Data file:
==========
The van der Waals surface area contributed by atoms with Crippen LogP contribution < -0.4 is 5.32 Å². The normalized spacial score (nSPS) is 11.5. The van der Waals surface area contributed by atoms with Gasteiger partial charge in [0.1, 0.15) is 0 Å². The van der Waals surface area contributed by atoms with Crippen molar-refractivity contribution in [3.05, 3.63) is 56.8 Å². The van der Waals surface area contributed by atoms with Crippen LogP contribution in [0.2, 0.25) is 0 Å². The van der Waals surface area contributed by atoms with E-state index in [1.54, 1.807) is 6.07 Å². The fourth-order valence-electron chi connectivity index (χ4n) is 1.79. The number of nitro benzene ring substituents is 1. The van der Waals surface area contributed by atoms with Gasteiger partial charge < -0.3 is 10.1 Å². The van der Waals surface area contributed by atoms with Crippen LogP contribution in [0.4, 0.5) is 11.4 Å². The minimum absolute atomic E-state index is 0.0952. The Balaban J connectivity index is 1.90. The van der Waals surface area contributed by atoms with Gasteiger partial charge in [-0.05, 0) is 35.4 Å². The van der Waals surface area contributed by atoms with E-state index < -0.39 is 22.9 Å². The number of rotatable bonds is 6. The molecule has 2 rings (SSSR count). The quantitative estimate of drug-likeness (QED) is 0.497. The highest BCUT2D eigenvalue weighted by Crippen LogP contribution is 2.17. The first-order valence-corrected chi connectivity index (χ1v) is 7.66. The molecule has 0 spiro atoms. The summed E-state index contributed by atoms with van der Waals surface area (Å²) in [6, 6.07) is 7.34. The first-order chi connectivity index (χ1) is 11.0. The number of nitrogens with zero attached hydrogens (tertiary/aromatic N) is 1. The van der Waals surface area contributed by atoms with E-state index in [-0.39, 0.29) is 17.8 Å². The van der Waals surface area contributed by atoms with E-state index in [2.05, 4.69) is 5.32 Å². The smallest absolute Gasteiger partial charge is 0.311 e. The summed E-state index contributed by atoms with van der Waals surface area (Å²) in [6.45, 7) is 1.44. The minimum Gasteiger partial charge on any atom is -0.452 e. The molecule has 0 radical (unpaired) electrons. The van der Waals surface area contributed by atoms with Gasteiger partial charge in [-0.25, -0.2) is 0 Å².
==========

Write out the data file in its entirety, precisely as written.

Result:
The van der Waals surface area contributed by atoms with Crippen LogP contribution < -0.4 is 5.32 Å². The normalized spacial score (nSPS) is 11.5. The van der Waals surface area contributed by atoms with Gasteiger partial charge in [0.1, 0.15) is 0 Å². The van der Waals surface area contributed by atoms with Crippen molar-refractivity contribution in [3.05, 3.63) is 56.8 Å². The van der Waals surface area contributed by atoms with Crippen LogP contribution in [0.2, 0.25) is 0 Å². The van der Waals surface area contributed by atoms with E-state index in [1.54, 1.807) is 6.07 Å². The fourth-order valence-electron chi connectivity index (χ4n) is 1.79. The number of nitro benzene ring substituents is 1. The van der Waals surface area contributed by atoms with Gasteiger partial charge < -0.3 is 10.1 Å². The van der Waals surface area contributed by atoms with Crippen LogP contribution in [0.4, 0.5) is 11.4 Å². The minimum absolute atomic E-state index is 0.0952. The Balaban J connectivity index is 1.90. The van der Waals surface area contributed by atoms with Gasteiger partial charge in [-0.05, 0) is 35.4 Å². The van der Waals surface area contributed by atoms with E-state index < -0.39 is 22.9 Å². The number of rotatable bonds is 6. The molecule has 2 rings (SSSR count). The quantitative estimate of drug-likeness (QED) is 0.497. The highest BCUT2D eigenvalue weighted by Crippen LogP contribution is 2.17. The first-order valence-corrected chi connectivity index (χ1v) is 7.66. The molecule has 0 spiro atoms. The summed E-state index contributed by atoms with van der Waals surface area (Å²) in [6, 6.07) is 7.34. The first-order chi connectivity index (χ1) is 11.0. The number of nitrogens with zero attached hydrogens (tertiary/aromatic N) is 1. The van der Waals surface area contributed by atoms with E-state index in [-0.39, 0.29) is 17.8 Å². The van der Waals surface area contributed by atoms with E-state index in [2.05, 4.69) is 5.32 Å². The smallest absolute Gasteiger partial charge is 0.311 e. The summed E-state index contributed by atoms with van der Waals surface area (Å²) in [6.45, 7) is 1.44. The minimum Gasteiger partial charge on any atom is -0.452 e. The molecule has 0 radical (unpaired) electrons. The van der Waals surface area contributed by atoms with Gasteiger partial charge in [-0.25, -0.2) is 0 Å².